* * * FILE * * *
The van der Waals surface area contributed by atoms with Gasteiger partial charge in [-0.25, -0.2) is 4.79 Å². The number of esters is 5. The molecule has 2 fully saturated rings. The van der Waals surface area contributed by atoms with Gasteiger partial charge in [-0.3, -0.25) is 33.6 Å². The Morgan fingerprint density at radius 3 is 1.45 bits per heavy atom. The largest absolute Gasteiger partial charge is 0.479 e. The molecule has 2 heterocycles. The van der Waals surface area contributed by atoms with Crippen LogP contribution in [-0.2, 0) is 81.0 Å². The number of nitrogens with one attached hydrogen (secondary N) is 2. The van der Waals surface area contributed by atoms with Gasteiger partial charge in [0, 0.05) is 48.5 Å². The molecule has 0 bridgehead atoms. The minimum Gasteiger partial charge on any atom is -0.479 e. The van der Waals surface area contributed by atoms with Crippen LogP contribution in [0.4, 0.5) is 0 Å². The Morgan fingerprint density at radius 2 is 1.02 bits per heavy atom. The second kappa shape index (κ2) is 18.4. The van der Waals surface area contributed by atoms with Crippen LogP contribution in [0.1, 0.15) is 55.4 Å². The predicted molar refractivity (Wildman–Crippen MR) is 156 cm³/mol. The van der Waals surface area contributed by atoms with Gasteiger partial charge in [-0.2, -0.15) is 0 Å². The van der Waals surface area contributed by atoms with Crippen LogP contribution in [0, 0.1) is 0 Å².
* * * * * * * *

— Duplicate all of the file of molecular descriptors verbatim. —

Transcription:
The van der Waals surface area contributed by atoms with Gasteiger partial charge in [-0.25, -0.2) is 4.79 Å². The number of esters is 5. The molecule has 2 fully saturated rings. The van der Waals surface area contributed by atoms with Gasteiger partial charge in [-0.3, -0.25) is 33.6 Å². The Morgan fingerprint density at radius 3 is 1.45 bits per heavy atom. The largest absolute Gasteiger partial charge is 0.479 e. The molecule has 2 heterocycles. The van der Waals surface area contributed by atoms with Crippen LogP contribution in [-0.2, 0) is 81.0 Å². The number of nitrogens with one attached hydrogen (secondary N) is 2. The van der Waals surface area contributed by atoms with Gasteiger partial charge in [0, 0.05) is 48.5 Å². The molecule has 0 bridgehead atoms. The minimum Gasteiger partial charge on any atom is -0.479 e. The van der Waals surface area contributed by atoms with Crippen LogP contribution in [0.4, 0.5) is 0 Å². The Morgan fingerprint density at radius 2 is 1.02 bits per heavy atom. The second kappa shape index (κ2) is 18.4. The van der Waals surface area contributed by atoms with Crippen LogP contribution in [0.1, 0.15) is 55.4 Å². The predicted molar refractivity (Wildman–Crippen MR) is 156 cm³/mol. The van der Waals surface area contributed by atoms with Gasteiger partial charge in [-0.2, -0.15) is 0 Å². The van der Waals surface area contributed by atoms with Crippen LogP contribution in [0, 0.1) is 0 Å².